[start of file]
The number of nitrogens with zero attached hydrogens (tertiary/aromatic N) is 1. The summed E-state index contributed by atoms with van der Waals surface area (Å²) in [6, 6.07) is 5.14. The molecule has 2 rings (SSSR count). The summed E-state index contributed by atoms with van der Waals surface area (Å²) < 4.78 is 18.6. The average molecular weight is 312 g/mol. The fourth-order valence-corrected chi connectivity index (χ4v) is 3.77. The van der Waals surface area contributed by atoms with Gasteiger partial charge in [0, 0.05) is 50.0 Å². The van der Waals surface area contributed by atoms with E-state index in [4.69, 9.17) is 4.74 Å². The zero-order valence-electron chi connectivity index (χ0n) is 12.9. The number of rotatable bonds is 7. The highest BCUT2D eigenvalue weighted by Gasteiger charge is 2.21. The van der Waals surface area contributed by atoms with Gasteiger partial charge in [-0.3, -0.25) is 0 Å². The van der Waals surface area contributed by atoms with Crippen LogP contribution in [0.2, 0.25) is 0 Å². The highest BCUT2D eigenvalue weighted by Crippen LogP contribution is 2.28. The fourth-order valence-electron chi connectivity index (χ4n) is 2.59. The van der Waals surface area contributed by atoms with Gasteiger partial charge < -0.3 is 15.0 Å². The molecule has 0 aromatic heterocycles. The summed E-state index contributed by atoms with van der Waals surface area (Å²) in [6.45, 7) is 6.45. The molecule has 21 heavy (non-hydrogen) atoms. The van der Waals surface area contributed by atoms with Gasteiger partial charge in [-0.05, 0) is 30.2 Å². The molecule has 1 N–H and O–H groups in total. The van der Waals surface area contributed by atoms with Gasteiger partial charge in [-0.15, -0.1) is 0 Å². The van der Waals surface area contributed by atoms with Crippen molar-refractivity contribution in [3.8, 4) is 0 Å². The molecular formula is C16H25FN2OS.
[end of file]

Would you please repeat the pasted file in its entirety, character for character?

The number of nitrogens with zero attached hydrogens (tertiary/aromatic N) is 1. The summed E-state index contributed by atoms with van der Waals surface area (Å²) in [6, 6.07) is 5.14. The molecule has 2 rings (SSSR count). The summed E-state index contributed by atoms with van der Waals surface area (Å²) < 4.78 is 18.6. The average molecular weight is 312 g/mol. The fourth-order valence-corrected chi connectivity index (χ4v) is 3.77. The van der Waals surface area contributed by atoms with Gasteiger partial charge in [0, 0.05) is 50.0 Å². The van der Waals surface area contributed by atoms with E-state index in [4.69, 9.17) is 4.74 Å². The zero-order valence-electron chi connectivity index (χ0n) is 12.9. The number of rotatable bonds is 7. The highest BCUT2D eigenvalue weighted by Gasteiger charge is 2.21. The van der Waals surface area contributed by atoms with Gasteiger partial charge in [-0.3, -0.25) is 0 Å². The van der Waals surface area contributed by atoms with Crippen LogP contribution in [0.2, 0.25) is 0 Å². The highest BCUT2D eigenvalue weighted by Crippen LogP contribution is 2.28. The fourth-order valence-electron chi connectivity index (χ4n) is 2.59. The van der Waals surface area contributed by atoms with Gasteiger partial charge < -0.3 is 15.0 Å². The molecule has 0 aromatic heterocycles. The summed E-state index contributed by atoms with van der Waals surface area (Å²) in [6.45, 7) is 6.45. The molecule has 21 heavy (non-hydrogen) atoms. The van der Waals surface area contributed by atoms with Gasteiger partial charge in [-0.05, 0) is 30.2 Å². The molecule has 1 N–H and O–H groups in total. The van der Waals surface area contributed by atoms with Gasteiger partial charge in [-0.15, -0.1) is 0 Å². The van der Waals surface area contributed by atoms with Crippen molar-refractivity contribution in [3.8, 4) is 0 Å². The molecular formula is C16H25FN2OS.